Desperate Much? [KillerCovers]
“SPY is the world’s most-traded security. On average, SPY trades $25 billion worth of shares each day, or $6 trillion a year”
Today, SPY is the world’s most-traded security. On average, SPY trades $25 billion worth of shares each day, or $6 trillion a year – four times as much as Apple, the second-most traded security. In fact, SPY trades as much as the 24 most-traded stocks combined. It also accounts for about $50 billion worth of options volume each day, which is almost 50 percent of the entire equity options market. SPY also happens to be the largest ETF, with $166 billion in assets, as of Feb. 8.
The ETF Files [Bloomberg]
“I consider that we are still monkeys; we just came down from the trees rather recently, and it’s astonishing how well we can do.”
I consider that we are still monkeys; we just came down from the trees rather recently, and it’s astonishing how well we can do. The fact that we can even write down partial differential equations, let alone solve them, to me is a miracle. The fact that we ourselves at the moment have very limited understanding of things doesn’t surprise me at all. If you go far enough in the future, we’ll be asking totally different questions. We’ll be thinking thoughts which at the moment we can’t even imagine. So I think to say that a question is unanswerable is ludicrous. All you can say is that it’s not going to be answered in the next hundred years, or the next two hundred years… To say there are unanswerable questions makes no sense. But if history comes to a stop, if we descend into barbarism or if we become extinct, then the questions won’t be answered. But to me that’s just a historical accident.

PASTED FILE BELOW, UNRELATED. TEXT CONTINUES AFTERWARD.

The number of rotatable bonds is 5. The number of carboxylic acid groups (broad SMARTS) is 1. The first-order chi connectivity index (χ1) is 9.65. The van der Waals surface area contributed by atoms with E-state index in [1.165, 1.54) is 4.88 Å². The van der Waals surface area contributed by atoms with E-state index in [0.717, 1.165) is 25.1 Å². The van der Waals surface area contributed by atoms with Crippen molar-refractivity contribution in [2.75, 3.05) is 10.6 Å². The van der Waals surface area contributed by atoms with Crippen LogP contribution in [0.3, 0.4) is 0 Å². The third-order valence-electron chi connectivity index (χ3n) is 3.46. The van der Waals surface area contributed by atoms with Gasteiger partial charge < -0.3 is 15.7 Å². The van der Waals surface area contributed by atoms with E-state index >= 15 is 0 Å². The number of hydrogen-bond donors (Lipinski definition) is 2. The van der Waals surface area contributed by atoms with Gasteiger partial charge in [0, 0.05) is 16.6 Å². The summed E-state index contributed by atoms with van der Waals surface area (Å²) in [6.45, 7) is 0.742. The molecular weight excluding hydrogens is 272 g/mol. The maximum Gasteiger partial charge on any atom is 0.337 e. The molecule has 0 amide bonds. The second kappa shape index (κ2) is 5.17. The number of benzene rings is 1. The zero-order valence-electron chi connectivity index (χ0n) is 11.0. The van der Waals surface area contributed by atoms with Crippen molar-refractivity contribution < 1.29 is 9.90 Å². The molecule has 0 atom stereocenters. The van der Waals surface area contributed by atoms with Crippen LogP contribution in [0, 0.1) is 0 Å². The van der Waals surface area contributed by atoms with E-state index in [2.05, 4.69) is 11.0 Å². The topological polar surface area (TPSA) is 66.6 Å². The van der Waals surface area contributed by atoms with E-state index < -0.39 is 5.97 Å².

“If you do vote for Trump, at least look at him very carefully first. You owe that to the rest of us.”
…voting for Trump is a way of saying “fuck it. Fuck them all”. I really get it. It’s a version of national Suicide. Or it’s like a big hit off of a crack pipe. Somehow we can’t help it. Or we know that if we vote for Trump our phones will be a reliable source of dopamine for the next four years. I mean I can’t wait to read about Trump every day. It’s a rush. But you have to know this is not healthy.
If you are a true conservative. Don’t vote for Trump. He is not one of you. He is one of him. Everything you have heard him say that you liked, if you look hard enough you will see that he one day said the exact opposite. He is playing you.
In fact, if you do vote for Trump, at least look at him very carefully first. You owe that to the rest of us…
Again, I’m not saying vote democrat or vote for anyone else. If Hilary ends up president it should be because she faced the best person you have and you and I both chose her or him or whoever. Trump is not your best. He’s the worst of all of us. He’s a symptom to a problem that is very real. But don’t vote for your own cancer. You’re better than that.
“Trump found the flaw in the American Death Star. It doesn’t know how to turn the cameras off, even when it’s filming its own demise.”
Trump isn’t the first rich guy to run for office. But he is the first to realize the weakness in the system, which is that the watchdogs in the political media can’t resist a car wreck. The more he insults the press, the more they cover him: He’s pulling 33 times as much coverage on the major networks as his next-closest GOP competitor, and twice as much as Hillary.
Trump found the flaw in the American Death Star. It doesn’t know how to turn the cameras off, even when it’s filming its own demise.
The problem, of course, is that Trump is crazy. He’s like every other corporate tyrant in that his solution to most things follows the logic of Stalin: no person, no problem. You’re fired! Except as president he’d have other people-removing options, all of which he likes: torture, mass deportations, the banning of 23 percent of the Earth’s population from entering the United States, etc.
How America Made Donald Trump Unstoppable [RollingStone]